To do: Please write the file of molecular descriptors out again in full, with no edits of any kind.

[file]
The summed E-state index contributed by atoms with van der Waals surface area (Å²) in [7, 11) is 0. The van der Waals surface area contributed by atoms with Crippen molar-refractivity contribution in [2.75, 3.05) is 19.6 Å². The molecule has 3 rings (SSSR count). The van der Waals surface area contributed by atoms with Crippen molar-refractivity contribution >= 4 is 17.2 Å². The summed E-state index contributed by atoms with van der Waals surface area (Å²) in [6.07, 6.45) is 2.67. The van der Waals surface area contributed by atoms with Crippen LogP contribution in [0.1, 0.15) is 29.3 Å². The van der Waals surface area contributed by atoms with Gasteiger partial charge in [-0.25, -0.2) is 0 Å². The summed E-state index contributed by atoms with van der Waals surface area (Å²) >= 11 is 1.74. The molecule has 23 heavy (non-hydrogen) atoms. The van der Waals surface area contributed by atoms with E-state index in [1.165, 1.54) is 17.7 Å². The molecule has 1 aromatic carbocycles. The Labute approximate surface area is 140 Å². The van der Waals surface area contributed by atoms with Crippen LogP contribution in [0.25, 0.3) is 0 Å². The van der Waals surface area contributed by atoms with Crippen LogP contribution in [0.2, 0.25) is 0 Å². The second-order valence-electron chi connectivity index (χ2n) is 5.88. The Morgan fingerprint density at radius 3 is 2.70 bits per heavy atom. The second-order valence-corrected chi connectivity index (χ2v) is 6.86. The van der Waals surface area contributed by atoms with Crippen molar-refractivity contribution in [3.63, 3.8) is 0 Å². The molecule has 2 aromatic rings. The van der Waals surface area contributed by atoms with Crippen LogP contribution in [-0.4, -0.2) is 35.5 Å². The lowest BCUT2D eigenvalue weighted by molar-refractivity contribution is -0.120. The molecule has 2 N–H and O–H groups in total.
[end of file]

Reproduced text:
The summed E-state index contributed by atoms with van der Waals surface area (Å²) in [7, 11) is 0. The van der Waals surface area contributed by atoms with Crippen molar-refractivity contribution in [2.75, 3.05) is 19.6 Å². The molecule has 3 rings (SSSR count). The van der Waals surface area contributed by atoms with Crippen molar-refractivity contribution >= 4 is 17.2 Å². The summed E-state index contributed by atoms with van der Waals surface area (Å²) in [6.07, 6.45) is 2.67. The van der Waals surface area contributed by atoms with Crippen LogP contribution in [0.1, 0.15) is 29.3 Å². The van der Waals surface area contributed by atoms with Gasteiger partial charge in [-0.25, -0.2) is 0 Å². The summed E-state index contributed by atoms with van der Waals surface area (Å²) >= 11 is 1.74. The molecule has 23 heavy (non-hydrogen) atoms. The van der Waals surface area contributed by atoms with E-state index in [1.165, 1.54) is 17.7 Å². The molecule has 1 aromatic carbocycles. The Labute approximate surface area is 140 Å². The van der Waals surface area contributed by atoms with Crippen LogP contribution in [0.25, 0.3) is 0 Å². The van der Waals surface area contributed by atoms with Crippen LogP contribution in [0.2, 0.25) is 0 Å². The second-order valence-electron chi connectivity index (χ2n) is 5.88. The Morgan fingerprint density at radius 3 is 2.70 bits per heavy atom. The second-order valence-corrected chi connectivity index (χ2v) is 6.86. The van der Waals surface area contributed by atoms with Crippen molar-refractivity contribution in [3.63, 3.8) is 0 Å². The molecule has 2 aromatic rings. The van der Waals surface area contributed by atoms with Crippen LogP contribution in [-0.4, -0.2) is 35.5 Å². The lowest BCUT2D eigenvalue weighted by molar-refractivity contribution is -0.120. The molecule has 2 N–H and O–H groups in total.